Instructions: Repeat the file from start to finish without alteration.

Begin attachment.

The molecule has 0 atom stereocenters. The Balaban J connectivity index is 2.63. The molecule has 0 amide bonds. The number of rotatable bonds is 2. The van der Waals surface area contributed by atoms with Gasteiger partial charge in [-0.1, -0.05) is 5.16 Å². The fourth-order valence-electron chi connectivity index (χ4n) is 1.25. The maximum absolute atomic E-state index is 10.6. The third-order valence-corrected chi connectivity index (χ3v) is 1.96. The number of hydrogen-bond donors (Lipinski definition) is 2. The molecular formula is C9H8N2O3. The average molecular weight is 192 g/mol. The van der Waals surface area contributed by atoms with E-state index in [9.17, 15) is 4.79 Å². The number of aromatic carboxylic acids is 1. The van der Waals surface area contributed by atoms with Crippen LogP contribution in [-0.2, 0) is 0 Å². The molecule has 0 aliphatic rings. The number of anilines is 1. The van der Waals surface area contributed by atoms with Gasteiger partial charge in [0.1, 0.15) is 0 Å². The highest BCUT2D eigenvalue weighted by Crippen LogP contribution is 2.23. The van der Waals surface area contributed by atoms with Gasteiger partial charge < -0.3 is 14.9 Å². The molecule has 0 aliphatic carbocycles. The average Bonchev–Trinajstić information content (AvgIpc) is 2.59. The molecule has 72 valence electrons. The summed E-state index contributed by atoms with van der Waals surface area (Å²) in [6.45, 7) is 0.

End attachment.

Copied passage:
The molecule has 0 atom stereocenters. The Balaban J connectivity index is 2.63. The molecule has 0 amide bonds. The number of rotatable bonds is 2. The van der Waals surface area contributed by atoms with Gasteiger partial charge in [-0.1, -0.05) is 5.16 Å². The fourth-order valence-electron chi connectivity index (χ4n) is 1.25. The maximum absolute atomic E-state index is 10.6. The third-order valence-corrected chi connectivity index (χ3v) is 1.96. The number of hydrogen-bond donors (Lipinski definition) is 2. The molecular formula is C9H8N2O3. The average molecular weight is 192 g/mol. The van der Waals surface area contributed by atoms with E-state index in [9.17, 15) is 4.79 Å². The number of aromatic carboxylic acids is 1. The van der Waals surface area contributed by atoms with Crippen LogP contribution in [-0.2, 0) is 0 Å². The molecule has 0 aliphatic rings. The number of anilines is 1. The van der Waals surface area contributed by atoms with Gasteiger partial charge in [0.1, 0.15) is 0 Å². The highest BCUT2D eigenvalue weighted by Crippen LogP contribution is 2.23. The van der Waals surface area contributed by atoms with Gasteiger partial charge < -0.3 is 14.9 Å². The molecule has 0 aliphatic carbocycles. The average Bonchev–Trinajstić information content (AvgIpc) is 2.59. The molecule has 72 valence electrons. The summed E-state index contributed by atoms with van der Waals surface area (Å²) in [6.45, 7) is 0.